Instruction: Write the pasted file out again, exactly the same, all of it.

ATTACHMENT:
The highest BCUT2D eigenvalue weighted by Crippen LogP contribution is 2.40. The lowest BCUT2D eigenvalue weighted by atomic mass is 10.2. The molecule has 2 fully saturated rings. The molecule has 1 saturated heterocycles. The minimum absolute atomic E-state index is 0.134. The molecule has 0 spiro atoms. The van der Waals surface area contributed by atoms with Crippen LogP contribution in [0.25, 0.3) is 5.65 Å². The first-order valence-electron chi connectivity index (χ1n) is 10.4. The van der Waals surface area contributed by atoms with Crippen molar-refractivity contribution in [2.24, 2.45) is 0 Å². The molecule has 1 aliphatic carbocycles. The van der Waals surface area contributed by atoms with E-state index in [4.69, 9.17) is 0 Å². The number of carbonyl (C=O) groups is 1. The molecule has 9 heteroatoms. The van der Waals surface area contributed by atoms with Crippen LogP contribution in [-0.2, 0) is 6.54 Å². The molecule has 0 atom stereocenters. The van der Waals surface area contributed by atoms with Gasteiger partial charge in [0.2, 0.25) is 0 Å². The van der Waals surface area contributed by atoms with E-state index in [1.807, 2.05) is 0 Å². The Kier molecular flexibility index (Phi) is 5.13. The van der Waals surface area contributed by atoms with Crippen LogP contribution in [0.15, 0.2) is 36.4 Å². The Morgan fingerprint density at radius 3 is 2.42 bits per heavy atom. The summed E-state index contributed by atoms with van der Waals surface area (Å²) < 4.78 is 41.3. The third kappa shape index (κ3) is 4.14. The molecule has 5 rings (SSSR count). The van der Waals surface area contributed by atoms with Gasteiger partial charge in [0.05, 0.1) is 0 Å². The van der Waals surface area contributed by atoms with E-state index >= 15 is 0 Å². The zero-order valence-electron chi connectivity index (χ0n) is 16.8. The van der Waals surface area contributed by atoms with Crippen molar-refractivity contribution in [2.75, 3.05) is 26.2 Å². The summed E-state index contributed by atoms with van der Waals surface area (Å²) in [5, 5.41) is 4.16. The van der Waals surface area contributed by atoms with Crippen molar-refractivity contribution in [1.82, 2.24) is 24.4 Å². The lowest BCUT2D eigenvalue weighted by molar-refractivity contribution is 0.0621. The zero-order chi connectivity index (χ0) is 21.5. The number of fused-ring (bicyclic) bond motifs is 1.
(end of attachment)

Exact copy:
The highest BCUT2D eigenvalue weighted by Crippen LogP contribution is 2.40. The lowest BCUT2D eigenvalue weighted by atomic mass is 10.2. The molecule has 2 fully saturated rings. The molecule has 1 saturated heterocycles. The minimum absolute atomic E-state index is 0.134. The molecule has 0 spiro atoms. The van der Waals surface area contributed by atoms with Crippen LogP contribution in [0.25, 0.3) is 5.65 Å². The first-order valence-electron chi connectivity index (χ1n) is 10.4. The van der Waals surface area contributed by atoms with Crippen molar-refractivity contribution in [2.24, 2.45) is 0 Å². The molecule has 1 aliphatic carbocycles. The van der Waals surface area contributed by atoms with E-state index in [4.69, 9.17) is 0 Å². The number of carbonyl (C=O) groups is 1. The molecule has 9 heteroatoms. The van der Waals surface area contributed by atoms with Crippen LogP contribution in [-0.2, 0) is 6.54 Å². The molecule has 0 atom stereocenters. The van der Waals surface area contributed by atoms with Gasteiger partial charge in [0.2, 0.25) is 0 Å². The van der Waals surface area contributed by atoms with E-state index in [1.807, 2.05) is 0 Å². The Kier molecular flexibility index (Phi) is 5.13. The van der Waals surface area contributed by atoms with Crippen LogP contribution in [0.15, 0.2) is 36.4 Å². The Morgan fingerprint density at radius 3 is 2.42 bits per heavy atom. The summed E-state index contributed by atoms with van der Waals surface area (Å²) < 4.78 is 41.3. The third kappa shape index (κ3) is 4.14. The molecule has 5 rings (SSSR count). The van der Waals surface area contributed by atoms with Gasteiger partial charge in [0.05, 0.1) is 0 Å². The van der Waals surface area contributed by atoms with E-state index >= 15 is 0 Å². The zero-order valence-electron chi connectivity index (χ0n) is 16.8. The van der Waals surface area contributed by atoms with Crippen molar-refractivity contribution in [2.75, 3.05) is 26.2 Å². The summed E-state index contributed by atoms with van der Waals surface area (Å²) in [5, 5.41) is 4.16. The van der Waals surface area contributed by atoms with Crippen molar-refractivity contribution in [1.82, 2.24) is 24.4 Å². The lowest BCUT2D eigenvalue weighted by molar-refractivity contribution is 0.0621. The zero-order chi connectivity index (χ0) is 21.5. The number of fused-ring (bicyclic) bond motifs is 1.